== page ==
Your symptoms can only be controlled with long-term use of corticosteroids.
You have complications.
Surgery is rarely done, and it's not a cure. When surgery for Crohn's is needed, as little of the intestine as possible is removed to keep the intestines working normally. The disease tends to return to other areas of the intestines after surgery.
Surgery may improve a child's well-being and quality of life and restore normal growth and sexual development.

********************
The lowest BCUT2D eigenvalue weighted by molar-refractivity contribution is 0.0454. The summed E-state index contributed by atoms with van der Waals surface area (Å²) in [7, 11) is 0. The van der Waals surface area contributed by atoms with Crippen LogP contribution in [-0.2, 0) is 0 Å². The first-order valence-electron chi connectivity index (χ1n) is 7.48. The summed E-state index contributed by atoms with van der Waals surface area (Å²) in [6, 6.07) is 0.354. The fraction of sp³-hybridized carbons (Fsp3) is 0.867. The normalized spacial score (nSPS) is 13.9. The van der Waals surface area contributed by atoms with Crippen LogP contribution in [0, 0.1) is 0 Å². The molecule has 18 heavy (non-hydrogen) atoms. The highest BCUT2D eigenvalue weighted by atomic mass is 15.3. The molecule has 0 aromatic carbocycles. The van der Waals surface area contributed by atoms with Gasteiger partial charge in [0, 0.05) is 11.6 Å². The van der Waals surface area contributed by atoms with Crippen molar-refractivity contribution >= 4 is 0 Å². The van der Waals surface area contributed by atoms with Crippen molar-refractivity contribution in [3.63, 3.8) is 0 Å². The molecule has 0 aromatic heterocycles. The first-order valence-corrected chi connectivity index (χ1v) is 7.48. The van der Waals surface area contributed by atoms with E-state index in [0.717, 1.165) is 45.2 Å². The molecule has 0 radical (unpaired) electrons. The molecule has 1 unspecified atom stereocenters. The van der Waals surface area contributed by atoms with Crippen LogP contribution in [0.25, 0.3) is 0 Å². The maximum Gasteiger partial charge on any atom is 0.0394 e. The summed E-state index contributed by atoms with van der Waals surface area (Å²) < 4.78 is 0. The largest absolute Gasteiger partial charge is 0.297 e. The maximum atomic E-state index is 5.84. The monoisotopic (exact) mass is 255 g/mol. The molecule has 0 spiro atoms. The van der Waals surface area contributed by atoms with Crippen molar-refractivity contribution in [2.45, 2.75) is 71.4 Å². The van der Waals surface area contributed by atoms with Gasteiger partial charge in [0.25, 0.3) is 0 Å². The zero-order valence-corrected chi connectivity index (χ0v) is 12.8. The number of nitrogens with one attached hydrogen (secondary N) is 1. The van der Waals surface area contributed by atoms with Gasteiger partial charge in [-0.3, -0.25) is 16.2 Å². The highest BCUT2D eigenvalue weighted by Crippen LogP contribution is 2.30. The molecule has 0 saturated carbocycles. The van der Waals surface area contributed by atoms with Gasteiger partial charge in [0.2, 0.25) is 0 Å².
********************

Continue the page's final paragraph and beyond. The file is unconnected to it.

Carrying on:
Strictureplasty. The surgeon makes a lengthwise cut in the intestine and then sews the opening together in the opposite direction. This makes the intestine wider and helps with obstruction of the bowels. This is sometimes done at the same time as resection or when a person has had resection in the past. Strictureplasty is used when the doctor is trying to save as much of the intestine as possible.
It may take time to adjust to living with an ostomy. It may help to know that most people are able to adapt and resume all of their usual activities. Talk with your doctor about support groups in your area for people with ostomies.